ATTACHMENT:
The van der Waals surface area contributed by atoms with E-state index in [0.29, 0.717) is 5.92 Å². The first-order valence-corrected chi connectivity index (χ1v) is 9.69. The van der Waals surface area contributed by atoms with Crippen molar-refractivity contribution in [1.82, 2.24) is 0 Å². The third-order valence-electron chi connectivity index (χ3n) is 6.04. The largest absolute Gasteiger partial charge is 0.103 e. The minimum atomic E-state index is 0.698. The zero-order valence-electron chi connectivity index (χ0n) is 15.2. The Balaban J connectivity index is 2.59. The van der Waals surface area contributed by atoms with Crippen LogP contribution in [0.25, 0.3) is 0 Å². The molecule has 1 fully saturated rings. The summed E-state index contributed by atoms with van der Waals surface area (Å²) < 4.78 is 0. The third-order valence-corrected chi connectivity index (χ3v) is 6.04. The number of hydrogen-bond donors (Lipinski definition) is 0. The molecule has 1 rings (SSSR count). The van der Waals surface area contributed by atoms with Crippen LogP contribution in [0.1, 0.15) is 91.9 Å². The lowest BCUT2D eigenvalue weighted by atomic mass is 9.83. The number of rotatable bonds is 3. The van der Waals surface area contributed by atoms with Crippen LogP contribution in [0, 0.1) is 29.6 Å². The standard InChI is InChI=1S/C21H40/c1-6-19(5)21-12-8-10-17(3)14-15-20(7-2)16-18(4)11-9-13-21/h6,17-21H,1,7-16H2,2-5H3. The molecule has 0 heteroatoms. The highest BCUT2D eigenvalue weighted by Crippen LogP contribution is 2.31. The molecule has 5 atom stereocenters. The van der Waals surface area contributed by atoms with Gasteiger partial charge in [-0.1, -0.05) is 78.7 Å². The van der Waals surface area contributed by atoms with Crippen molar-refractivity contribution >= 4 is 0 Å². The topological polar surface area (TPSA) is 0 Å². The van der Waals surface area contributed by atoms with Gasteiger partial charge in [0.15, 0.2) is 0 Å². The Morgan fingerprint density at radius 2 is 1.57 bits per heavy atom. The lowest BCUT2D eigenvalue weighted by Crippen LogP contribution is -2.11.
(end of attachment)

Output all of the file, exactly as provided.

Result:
The van der Waals surface area contributed by atoms with E-state index in [0.29, 0.717) is 5.92 Å². The first-order valence-corrected chi connectivity index (χ1v) is 9.69. The van der Waals surface area contributed by atoms with Crippen molar-refractivity contribution in [1.82, 2.24) is 0 Å². The third-order valence-electron chi connectivity index (χ3n) is 6.04. The largest absolute Gasteiger partial charge is 0.103 e. The minimum atomic E-state index is 0.698. The zero-order valence-electron chi connectivity index (χ0n) is 15.2. The Balaban J connectivity index is 2.59. The van der Waals surface area contributed by atoms with Crippen LogP contribution in [0.25, 0.3) is 0 Å². The molecule has 1 fully saturated rings. The summed E-state index contributed by atoms with van der Waals surface area (Å²) < 4.78 is 0. The third-order valence-corrected chi connectivity index (χ3v) is 6.04. The number of hydrogen-bond donors (Lipinski definition) is 0. The molecule has 1 rings (SSSR count). The van der Waals surface area contributed by atoms with Crippen LogP contribution in [0.1, 0.15) is 91.9 Å². The lowest BCUT2D eigenvalue weighted by atomic mass is 9.83. The number of rotatable bonds is 3. The van der Waals surface area contributed by atoms with Crippen LogP contribution in [0, 0.1) is 29.6 Å². The standard InChI is InChI=1S/C21H40/c1-6-19(5)21-12-8-10-17(3)14-15-20(7-2)16-18(4)11-9-13-21/h6,17-21H,1,7-16H2,2-5H3. The molecule has 0 heteroatoms. The highest BCUT2D eigenvalue weighted by Crippen LogP contribution is 2.31. The molecule has 5 atom stereocenters. The van der Waals surface area contributed by atoms with Gasteiger partial charge in [-0.1, -0.05) is 78.7 Å². The van der Waals surface area contributed by atoms with Crippen molar-refractivity contribution >= 4 is 0 Å². The topological polar surface area (TPSA) is 0 Å². The van der Waals surface area contributed by atoms with Gasteiger partial charge in [0.15, 0.2) is 0 Å². The Morgan fingerprint density at radius 2 is 1.57 bits per heavy atom. The lowest BCUT2D eigenvalue weighted by Crippen LogP contribution is -2.11.